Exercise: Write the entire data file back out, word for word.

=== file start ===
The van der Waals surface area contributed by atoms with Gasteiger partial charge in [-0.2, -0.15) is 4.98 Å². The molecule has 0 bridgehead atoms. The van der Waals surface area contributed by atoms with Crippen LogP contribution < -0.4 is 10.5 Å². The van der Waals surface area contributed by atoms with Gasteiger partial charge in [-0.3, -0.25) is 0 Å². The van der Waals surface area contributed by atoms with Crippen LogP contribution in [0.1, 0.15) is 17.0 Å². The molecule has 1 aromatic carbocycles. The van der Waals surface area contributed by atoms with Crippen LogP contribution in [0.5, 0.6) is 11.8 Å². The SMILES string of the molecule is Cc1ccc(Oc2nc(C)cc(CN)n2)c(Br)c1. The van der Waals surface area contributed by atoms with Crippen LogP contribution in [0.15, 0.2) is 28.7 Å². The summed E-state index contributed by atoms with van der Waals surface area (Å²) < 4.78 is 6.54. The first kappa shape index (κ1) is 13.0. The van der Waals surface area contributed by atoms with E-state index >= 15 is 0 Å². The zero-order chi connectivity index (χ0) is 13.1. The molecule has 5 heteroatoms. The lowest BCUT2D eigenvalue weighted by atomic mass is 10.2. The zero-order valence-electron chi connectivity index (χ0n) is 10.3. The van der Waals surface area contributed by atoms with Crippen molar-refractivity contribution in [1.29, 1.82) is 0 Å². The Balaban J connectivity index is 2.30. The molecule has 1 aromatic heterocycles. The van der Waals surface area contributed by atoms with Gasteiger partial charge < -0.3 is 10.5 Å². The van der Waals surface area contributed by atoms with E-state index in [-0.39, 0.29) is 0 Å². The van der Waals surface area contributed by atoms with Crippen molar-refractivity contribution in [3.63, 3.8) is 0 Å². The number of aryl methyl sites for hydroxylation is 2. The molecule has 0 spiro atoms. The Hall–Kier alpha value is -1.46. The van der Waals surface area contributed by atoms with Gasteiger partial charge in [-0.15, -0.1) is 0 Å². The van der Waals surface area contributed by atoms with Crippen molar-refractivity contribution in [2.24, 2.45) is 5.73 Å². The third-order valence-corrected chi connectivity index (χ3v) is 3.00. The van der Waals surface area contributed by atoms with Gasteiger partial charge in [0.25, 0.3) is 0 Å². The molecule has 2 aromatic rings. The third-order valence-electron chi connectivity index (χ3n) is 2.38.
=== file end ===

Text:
The van der Waals surface area contributed by atoms with Gasteiger partial charge in [-0.2, -0.15) is 4.98 Å². The molecule has 0 bridgehead atoms. The van der Waals surface area contributed by atoms with Crippen LogP contribution < -0.4 is 10.5 Å². The van der Waals surface area contributed by atoms with Gasteiger partial charge in [-0.3, -0.25) is 0 Å². The van der Waals surface area contributed by atoms with Crippen LogP contribution in [0.1, 0.15) is 17.0 Å². The molecule has 1 aromatic carbocycles. The van der Waals surface area contributed by atoms with Crippen LogP contribution in [0.5, 0.6) is 11.8 Å². The SMILES string of the molecule is Cc1ccc(Oc2nc(C)cc(CN)n2)c(Br)c1. The van der Waals surface area contributed by atoms with Crippen LogP contribution in [0.15, 0.2) is 28.7 Å². The summed E-state index contributed by atoms with van der Waals surface area (Å²) < 4.78 is 6.54. The first kappa shape index (κ1) is 13.0. The van der Waals surface area contributed by atoms with E-state index >= 15 is 0 Å². The zero-order chi connectivity index (χ0) is 13.1. The molecule has 5 heteroatoms. The lowest BCUT2D eigenvalue weighted by atomic mass is 10.2. The zero-order valence-electron chi connectivity index (χ0n) is 10.3. The van der Waals surface area contributed by atoms with Crippen molar-refractivity contribution in [1.29, 1.82) is 0 Å². The Balaban J connectivity index is 2.30. The molecule has 1 aromatic heterocycles. The van der Waals surface area contributed by atoms with Gasteiger partial charge < -0.3 is 10.5 Å². The van der Waals surface area contributed by atoms with E-state index in [-0.39, 0.29) is 0 Å². The van der Waals surface area contributed by atoms with Crippen molar-refractivity contribution in [3.63, 3.8) is 0 Å². The number of aryl methyl sites for hydroxylation is 2. The molecule has 0 spiro atoms. The Hall–Kier alpha value is -1.46. The van der Waals surface area contributed by atoms with Gasteiger partial charge in [-0.15, -0.1) is 0 Å². The van der Waals surface area contributed by atoms with Crippen molar-refractivity contribution in [2.24, 2.45) is 5.73 Å². The third-order valence-corrected chi connectivity index (χ3v) is 3.00. The van der Waals surface area contributed by atoms with Gasteiger partial charge in [0.25, 0.3) is 0 Å². The molecule has 2 aromatic rings. The third-order valence-electron chi connectivity index (χ3n) is 2.38.